He also advised the council that those estimated costs are in 2021 dollars. “So depending on when it happens, if it takes 10 years to do some of these things obviously those costs will increase,” Betz said.

During previous discussions, Betz told the council that Mountlake Terrace had already secured a significant portion of that amount in grants. Betz roughly estimated, at that time, the city would have to pay for approximately $1.5 million of the total cost if it wasn’t able to secure any additional outside funding sources.

Councilmembers generally expressed their support for the concept and several said they were excited to be moving forward with it. Some highlighted specific areas they felt were particularly important in the concept such as vegetation management and how the park interfaces with the surrounding buildings and development along its edges.

City staff previously presented the conceptual plan to the Mountlake Terrace Recreation and Parks Advisory Commission (RPAC) and the Planning Commission. Both recommended its approval. The city council recently toured Veterans Memorial Park in preparation for Thursday’s review of the resolution to confirm the preferred plan’s conceptual illustration.

At the conclusion of Thursday’s presentation, Betz also told the council that due to the number of projects “queued up,” he felt it will “become more and more difficult,” with numerous other projects on the horizon, for himself and Parks Superintendent Ken Courtmanch to continue carrying out all of the related efforts without some assistance.

“Parks really does not have somebody that’s available to do project management or construction management type things,” he said. “I think it’s going to be important that the council consider in the future that we start looking at a park project manager – even if it’s a limited term. If council wants to continue to go down this path and revamp some of the park infrastructure then it’s going to be important” the department has adequate staff to do so, he said.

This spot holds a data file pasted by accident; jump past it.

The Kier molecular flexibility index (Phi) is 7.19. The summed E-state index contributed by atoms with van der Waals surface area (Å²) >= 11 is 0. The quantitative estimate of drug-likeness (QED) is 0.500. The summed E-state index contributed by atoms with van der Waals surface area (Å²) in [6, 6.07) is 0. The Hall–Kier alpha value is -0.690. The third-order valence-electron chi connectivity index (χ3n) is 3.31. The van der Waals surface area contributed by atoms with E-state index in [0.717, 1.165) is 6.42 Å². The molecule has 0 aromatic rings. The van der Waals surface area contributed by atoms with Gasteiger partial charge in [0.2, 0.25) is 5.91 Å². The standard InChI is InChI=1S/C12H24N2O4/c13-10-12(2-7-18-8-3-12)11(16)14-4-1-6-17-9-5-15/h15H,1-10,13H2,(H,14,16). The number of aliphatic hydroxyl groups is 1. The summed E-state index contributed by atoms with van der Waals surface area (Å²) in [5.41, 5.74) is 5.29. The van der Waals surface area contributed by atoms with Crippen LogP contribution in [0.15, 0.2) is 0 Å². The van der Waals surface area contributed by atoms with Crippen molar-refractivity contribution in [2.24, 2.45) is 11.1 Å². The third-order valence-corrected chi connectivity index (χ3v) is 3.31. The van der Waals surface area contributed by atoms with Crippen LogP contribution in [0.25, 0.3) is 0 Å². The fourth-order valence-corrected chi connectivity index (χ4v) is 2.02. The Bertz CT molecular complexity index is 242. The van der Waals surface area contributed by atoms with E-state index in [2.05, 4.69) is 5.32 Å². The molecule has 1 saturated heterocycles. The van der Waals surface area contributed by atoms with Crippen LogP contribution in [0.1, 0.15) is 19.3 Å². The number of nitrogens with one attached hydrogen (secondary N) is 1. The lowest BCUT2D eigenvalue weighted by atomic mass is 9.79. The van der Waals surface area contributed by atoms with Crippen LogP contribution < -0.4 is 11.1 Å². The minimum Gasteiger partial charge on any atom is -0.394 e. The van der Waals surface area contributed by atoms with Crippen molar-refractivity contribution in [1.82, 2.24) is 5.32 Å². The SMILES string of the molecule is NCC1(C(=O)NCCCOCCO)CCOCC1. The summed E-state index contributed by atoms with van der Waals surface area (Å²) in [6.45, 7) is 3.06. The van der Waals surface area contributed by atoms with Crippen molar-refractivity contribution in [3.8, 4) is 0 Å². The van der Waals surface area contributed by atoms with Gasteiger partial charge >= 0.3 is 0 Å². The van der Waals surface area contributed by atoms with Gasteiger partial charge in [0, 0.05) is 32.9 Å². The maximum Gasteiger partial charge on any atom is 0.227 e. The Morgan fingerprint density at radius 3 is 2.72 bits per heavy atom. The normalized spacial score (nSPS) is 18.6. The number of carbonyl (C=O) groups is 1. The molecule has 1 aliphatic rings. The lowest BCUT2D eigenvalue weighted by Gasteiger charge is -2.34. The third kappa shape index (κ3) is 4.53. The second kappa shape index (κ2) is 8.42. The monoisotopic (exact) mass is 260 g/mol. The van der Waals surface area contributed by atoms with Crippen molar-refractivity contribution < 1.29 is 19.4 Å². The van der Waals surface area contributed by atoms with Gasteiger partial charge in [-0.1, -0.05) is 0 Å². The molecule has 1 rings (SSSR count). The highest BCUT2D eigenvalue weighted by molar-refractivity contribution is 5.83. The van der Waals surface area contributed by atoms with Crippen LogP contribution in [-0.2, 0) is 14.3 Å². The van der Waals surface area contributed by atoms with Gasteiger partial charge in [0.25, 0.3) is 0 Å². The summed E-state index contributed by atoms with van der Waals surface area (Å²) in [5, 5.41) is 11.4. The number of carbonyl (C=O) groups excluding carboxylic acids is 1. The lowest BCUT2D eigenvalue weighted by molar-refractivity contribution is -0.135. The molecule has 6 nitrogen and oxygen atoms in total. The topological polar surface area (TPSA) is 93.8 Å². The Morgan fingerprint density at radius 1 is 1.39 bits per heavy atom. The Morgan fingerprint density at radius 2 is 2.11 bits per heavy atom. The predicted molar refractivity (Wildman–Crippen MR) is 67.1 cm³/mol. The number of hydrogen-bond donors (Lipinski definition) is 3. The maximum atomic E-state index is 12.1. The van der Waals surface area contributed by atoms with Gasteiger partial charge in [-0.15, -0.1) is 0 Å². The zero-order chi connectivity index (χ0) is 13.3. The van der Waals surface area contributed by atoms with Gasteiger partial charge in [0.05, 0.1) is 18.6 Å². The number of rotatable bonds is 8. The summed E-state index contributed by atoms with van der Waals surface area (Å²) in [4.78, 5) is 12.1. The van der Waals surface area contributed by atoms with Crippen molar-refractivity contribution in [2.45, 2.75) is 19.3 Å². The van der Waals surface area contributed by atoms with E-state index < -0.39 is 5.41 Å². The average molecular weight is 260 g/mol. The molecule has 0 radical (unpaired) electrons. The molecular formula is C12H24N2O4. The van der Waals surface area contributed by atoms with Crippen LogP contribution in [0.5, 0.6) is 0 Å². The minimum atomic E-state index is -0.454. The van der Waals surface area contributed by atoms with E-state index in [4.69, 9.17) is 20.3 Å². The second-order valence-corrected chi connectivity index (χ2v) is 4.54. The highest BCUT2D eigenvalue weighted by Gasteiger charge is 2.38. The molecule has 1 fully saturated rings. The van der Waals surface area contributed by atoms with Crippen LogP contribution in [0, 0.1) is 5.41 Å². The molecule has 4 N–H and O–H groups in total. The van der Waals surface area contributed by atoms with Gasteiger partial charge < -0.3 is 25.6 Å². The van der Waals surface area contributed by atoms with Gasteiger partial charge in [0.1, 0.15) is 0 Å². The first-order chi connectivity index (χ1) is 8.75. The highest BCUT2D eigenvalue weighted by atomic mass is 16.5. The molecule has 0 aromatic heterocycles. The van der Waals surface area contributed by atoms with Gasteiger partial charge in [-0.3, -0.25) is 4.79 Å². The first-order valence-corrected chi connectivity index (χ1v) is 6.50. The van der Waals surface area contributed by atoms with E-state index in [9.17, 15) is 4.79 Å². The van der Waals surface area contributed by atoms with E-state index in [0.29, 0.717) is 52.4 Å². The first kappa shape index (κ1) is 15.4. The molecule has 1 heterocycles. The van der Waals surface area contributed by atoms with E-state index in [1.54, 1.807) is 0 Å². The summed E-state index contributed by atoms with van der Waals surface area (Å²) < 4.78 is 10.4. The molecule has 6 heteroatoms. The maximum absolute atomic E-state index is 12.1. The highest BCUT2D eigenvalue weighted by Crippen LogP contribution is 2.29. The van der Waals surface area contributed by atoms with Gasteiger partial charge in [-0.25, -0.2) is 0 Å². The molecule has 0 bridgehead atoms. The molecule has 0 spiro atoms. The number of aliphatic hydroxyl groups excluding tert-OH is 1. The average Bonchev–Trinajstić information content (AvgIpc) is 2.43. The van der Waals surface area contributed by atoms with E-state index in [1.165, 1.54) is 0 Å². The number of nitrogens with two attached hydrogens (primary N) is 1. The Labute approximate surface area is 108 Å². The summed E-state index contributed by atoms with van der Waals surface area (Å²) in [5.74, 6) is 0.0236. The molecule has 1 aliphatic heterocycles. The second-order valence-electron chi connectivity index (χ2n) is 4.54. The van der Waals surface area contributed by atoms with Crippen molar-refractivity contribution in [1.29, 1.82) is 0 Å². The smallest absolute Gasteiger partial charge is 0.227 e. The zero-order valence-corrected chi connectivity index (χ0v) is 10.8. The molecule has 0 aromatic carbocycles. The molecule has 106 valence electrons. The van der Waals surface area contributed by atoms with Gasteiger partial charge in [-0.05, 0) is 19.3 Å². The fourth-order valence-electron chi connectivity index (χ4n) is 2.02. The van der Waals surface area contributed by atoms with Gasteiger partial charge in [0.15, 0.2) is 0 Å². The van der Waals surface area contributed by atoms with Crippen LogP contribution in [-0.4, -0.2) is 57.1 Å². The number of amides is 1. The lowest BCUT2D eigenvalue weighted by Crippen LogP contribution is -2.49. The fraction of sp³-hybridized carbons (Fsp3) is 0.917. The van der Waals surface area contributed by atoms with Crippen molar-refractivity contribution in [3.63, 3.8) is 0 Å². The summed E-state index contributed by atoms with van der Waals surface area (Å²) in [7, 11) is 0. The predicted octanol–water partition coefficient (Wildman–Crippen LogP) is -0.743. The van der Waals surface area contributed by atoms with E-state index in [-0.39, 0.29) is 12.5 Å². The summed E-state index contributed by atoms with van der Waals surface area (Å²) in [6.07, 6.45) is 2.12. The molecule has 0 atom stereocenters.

Betz also said it’s important for the city to consider adding more maintenance staff as parks are revamped and more planting strips are added throughout the city.

Councilmembers were mostly supportive of exploring the idea in future discussions, with some adding that it was important to understand the needs of staff moving forward, especially as more facilities and parks are activated and/or restored.

The council also reviewed proposed Recreation and Parks fee adjustments for 2022-2026. Fees are set by resolution in a five-year schedule. They are analyzed each year to ensure the following year’s fees align with current market conditions and continue to reflect the city’s financial goals and policies. That review process also considers the current economic conditions, program demands, costs and competition in the area, along with anticipating the potential impacts of fee adjustments.

Recreation programs including aquatics, youth and athletic/fitness are currently expected to recover 74% of their budgeted costs for this year. Betz said that’s quite a bit lower than what is normally budgeted for, but “since we did this budget during the pandemic we knew that we were going to take a significant hit.”

He noted that most programs that were previously shutdown during the pandemic have returned, but “we’ve really had to start over with almost all of our programming.”

Following the latest review, several of the department’s program fees previously identified to increase in 2022 are now being recommended to remain at their current levels. However, some fees that weren’t scheduled to change will be increased based on market comparisons.

Fees that wouldn’t see scheduled increases include indoor playground rentals and play passes, open gym visits, grass field rentals, gym rentals and the per game cost of…